China’s largest hacker training website busted
Police in Hubei Province of central China have cracked down on the largest website for hacker training in the country, the province's general security department stated. TMCnet.com reported this on February 7, 2010.
More information underscores that during late-November 2009, the site called 'Black Hawk Safety Net' was busted and police arrested the masterminds behind its operation. The detained men, three in all, are thought to have been spreading Trojan programs along with techniques for website hacking via the now-seized site.
Information further reveals that Black Hawk had over 12,000 subscribers from whom, over US$1m was collected as subscription charges. Police confiscated five computers, nine servers along with a car, and disabled all related websites.
Meanwhile, a subscriber, aged 23, stated that he was able to download Trojan software from Black Hawk that helped him to gain access to other people's PCs. According to him, all that was only for fun. Nevertheless, he knew that a lot of other subscribers might try to make huge money via hacking into the accounts of different people, he said. Digital.asiaone.com reported this on February 8, 2010.
One more subscriber said that Black Hawk basically told students how to use the trojans and steal accounts. At times trainers demonstrated the ways in which programs could be written, he added. Digital.asiaone.com reported this.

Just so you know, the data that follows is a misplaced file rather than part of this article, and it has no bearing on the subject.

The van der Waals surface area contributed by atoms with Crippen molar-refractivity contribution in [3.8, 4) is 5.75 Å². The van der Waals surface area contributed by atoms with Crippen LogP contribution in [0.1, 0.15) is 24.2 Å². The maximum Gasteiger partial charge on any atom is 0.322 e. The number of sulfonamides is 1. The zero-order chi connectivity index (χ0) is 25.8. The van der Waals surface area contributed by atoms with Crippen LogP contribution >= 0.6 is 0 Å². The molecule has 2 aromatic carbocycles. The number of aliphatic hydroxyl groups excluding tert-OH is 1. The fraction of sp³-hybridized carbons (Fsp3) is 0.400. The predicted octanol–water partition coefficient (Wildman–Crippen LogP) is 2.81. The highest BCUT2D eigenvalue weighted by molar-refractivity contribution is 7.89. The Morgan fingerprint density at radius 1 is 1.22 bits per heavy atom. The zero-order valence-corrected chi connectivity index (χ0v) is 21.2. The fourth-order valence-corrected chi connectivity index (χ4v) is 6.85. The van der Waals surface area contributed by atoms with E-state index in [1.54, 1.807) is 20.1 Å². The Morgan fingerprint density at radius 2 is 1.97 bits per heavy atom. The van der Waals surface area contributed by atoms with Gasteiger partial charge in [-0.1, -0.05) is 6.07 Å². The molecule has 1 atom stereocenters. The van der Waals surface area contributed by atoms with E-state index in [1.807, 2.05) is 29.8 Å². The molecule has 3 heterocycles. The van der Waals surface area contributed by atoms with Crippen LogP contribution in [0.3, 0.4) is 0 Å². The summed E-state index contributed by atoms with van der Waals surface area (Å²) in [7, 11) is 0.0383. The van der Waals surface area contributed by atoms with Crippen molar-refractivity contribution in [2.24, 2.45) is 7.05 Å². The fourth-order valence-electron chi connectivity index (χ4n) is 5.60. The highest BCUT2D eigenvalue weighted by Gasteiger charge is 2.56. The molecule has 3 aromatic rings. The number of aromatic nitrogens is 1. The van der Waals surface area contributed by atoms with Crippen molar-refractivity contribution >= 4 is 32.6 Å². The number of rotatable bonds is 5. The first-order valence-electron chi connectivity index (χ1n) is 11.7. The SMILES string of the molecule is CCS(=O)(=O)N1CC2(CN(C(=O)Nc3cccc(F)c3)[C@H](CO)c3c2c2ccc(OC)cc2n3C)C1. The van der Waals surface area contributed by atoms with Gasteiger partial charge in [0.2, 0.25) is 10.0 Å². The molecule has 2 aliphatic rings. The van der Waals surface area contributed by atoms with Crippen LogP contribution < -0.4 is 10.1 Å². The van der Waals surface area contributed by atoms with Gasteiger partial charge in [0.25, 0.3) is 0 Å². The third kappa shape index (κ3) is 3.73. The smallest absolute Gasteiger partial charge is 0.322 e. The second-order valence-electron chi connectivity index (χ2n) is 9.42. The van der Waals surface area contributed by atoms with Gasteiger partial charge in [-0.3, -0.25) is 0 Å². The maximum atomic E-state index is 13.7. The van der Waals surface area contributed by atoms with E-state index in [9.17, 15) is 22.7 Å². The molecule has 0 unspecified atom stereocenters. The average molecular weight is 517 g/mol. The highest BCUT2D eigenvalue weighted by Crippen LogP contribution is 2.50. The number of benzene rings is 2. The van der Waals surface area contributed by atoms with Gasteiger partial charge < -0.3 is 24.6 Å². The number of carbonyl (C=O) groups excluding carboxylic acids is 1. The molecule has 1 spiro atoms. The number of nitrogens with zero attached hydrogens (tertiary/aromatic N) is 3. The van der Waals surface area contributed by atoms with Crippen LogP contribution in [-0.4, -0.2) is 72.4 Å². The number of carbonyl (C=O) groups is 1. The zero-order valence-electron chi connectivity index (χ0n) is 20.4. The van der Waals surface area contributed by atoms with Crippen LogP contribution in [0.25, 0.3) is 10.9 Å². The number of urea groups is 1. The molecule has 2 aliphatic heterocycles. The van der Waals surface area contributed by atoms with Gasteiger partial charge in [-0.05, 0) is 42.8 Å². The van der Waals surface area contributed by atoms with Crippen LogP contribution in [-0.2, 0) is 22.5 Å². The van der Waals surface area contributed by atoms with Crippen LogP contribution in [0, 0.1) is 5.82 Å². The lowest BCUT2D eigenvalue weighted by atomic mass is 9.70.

Indeed, this notorious breach greatly supports a trend across China i.e. performing computer hacking as a national game. Undoubtedly, it's found attractive too although it's illegal in the country. In 2009, Beijing modified and strengthened an act, which regards computer hacking a crime. The act assigns incarceration to convicts for up to 7-years. But, it isn't firmly implemented; consequently, hackers ignore it easily.
Furthermore, Black Hawk's shutdown comes when there's increasing concern that cyber-crime incidences are globally expanding from China. In January 2010, Google reported of Chinese hackers attacking its users' e-mail accounts and also damaging 20-or-more other organizations.
However, Chinese officials negating the country's involvement in cyber assaults say that it's the greatest sufferer of Web-attacks. The Ministry of Industry and Information Technology reported that during 2009, hackers' attacks affected over 42,000 websites.
Related article: China’s Best Initiatives To Deal With Spam
» SPAMfighter News - 2/13/2010
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